I stumbled upon Lauren Barker’s work about a year ago and ever since then I wished we could do something together. It wasn’t until recently that I felt comfortable with my skill set to really do her intricacy any justice. We met up at a coffee shop one day and threw around some ideas and landed on RoboGirl.
I had just finished editing my previous attempt at coloured lighting (What We Dream) and had learned a few things that I wanted to try differently. This time I would keep it simple by using flash gels on a speed light instead of coloured florescent lights. My setup consisted of the following:
- 1 strobe with an 80cm octagon umbrella soft box
- 1 speed light with a coloured gel
- 1 reflector
- Fujifilm X-T2
- XF50-140mm f2.8 Lens
- Fujifilm MCEX-16 Macro Extension Tube
Our champion model Emma Halliwell was very patient throughout the 3 hour make up session while me and Kosher Abz set up all the lighting gear. As the the clock ticked and Lauren’s doodles started shaping up into a masterpiece I grew more and more nervous. “How the hell do I capture all of this,” I thought.
First, I needed to light up all of Emma’s face in order to really show of Lauren’s work. I decided to go with a loop lighting setup with the octabox slightly above Emma’s face and about 20 degrees off centre. I then added a reflector on the shadow side to fill it in so the overall look of the photo is quite soft. Next we experimented with different colour gels on the speed light directly behind Emma and shooting at the white wall to create a vignette with a colour cast. We decided an orange gel was the perfect contrast to the purple-ish make up. Awesome. Great results. Well, at least I was pretty happy.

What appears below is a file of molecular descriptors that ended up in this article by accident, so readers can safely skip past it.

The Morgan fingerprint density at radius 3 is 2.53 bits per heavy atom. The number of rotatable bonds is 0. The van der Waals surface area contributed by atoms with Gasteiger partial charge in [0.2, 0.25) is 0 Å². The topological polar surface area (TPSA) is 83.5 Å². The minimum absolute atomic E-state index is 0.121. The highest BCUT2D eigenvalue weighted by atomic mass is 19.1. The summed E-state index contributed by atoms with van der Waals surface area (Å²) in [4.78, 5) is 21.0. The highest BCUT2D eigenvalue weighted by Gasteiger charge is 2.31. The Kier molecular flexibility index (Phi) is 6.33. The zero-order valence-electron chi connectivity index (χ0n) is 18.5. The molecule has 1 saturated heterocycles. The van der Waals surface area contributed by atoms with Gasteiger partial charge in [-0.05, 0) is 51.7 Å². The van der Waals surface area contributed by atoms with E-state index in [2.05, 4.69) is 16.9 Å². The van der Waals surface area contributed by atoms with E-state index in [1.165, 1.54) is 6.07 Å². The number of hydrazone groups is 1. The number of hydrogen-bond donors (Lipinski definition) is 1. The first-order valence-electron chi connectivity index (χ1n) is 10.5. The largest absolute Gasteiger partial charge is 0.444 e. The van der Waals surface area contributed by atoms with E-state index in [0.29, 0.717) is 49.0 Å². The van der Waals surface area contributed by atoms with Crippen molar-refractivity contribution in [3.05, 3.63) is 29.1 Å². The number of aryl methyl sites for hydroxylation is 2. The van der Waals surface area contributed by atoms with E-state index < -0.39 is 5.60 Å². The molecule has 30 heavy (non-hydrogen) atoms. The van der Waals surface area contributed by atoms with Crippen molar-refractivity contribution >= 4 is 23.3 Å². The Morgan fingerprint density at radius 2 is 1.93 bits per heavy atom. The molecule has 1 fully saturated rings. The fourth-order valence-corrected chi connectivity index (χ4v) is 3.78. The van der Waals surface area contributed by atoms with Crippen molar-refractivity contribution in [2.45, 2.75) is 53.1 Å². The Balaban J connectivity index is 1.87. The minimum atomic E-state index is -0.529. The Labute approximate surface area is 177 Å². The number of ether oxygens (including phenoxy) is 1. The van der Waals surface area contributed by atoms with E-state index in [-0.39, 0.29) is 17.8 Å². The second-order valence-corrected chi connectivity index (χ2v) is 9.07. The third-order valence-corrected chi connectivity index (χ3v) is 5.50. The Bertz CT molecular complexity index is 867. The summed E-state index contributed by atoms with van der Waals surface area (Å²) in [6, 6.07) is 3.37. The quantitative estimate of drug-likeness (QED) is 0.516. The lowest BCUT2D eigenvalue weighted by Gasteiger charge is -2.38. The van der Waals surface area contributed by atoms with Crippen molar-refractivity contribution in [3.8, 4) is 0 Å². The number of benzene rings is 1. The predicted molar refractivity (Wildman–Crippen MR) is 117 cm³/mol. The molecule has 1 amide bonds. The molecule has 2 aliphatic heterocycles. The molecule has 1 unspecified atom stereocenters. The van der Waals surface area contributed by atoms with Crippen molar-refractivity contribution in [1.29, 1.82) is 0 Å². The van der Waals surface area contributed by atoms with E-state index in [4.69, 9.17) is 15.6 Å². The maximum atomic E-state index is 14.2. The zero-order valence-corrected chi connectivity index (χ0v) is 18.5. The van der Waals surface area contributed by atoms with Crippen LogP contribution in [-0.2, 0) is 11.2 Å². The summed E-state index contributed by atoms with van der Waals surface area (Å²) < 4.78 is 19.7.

Next, Lauren decided that black lipstick was the way to go. So I decided that to go low-key on the next few shots. Using the same gear we changed the setup around. Same loop lighting setup but with the octabox behind Emma this time, 20 degrees of centre. We change the flash gel to purple this time to create a coloured rim light on Emma. I had forgotten my snoot so we just made one out of tin foil. This is where I busted out the macro extension tube for the super close ups.
Lauren, Emma, Abz, Great work guys. Very proud of what we came up with. I hope this isn’t the last time we get together.
A Message from Lauren:
Inspired by another makeup artists creation, the artist played with geometric shapes that harmonized with a woman’s face. I loved the idea of depth that was somewhat industrial, so I took that into my makeup art for this project.
I printed out a few copies of a woman’s face straight on and started drawing lines and shapes over them, keeping the outlines symmetrical however the shading various to achieve more of a 3D look.
On the day of the shoot, after finishing the models base and brows I started drawing the structured lines. I used my rough design as a reference and I started the makeup freehand with a very light brown shade of eyeshadow. I mainly used small angle brushes as I needed to get the lines as precise as I could, slowly blending in different colors and shades.
After almost three hours of doing the makeup, stepping back and adding more I felt that it the piece was finished (however I could have kept going! :P) . Then I left it up to Waleed to start snapping.
It’s always very nerve wracking having to have another person capture your work, as the way a picture is taken can change the makeup a lot. However there is also an advantage if both the photographer and artist are open to try different techniques and ideas.
Thankfully at the end of the day after playing around with the lighting and changing the lip color at the end, Waleed was able to capture images that were unique from one another which is exactly what I was hoping for ! Hopefully we will collaborate again soon.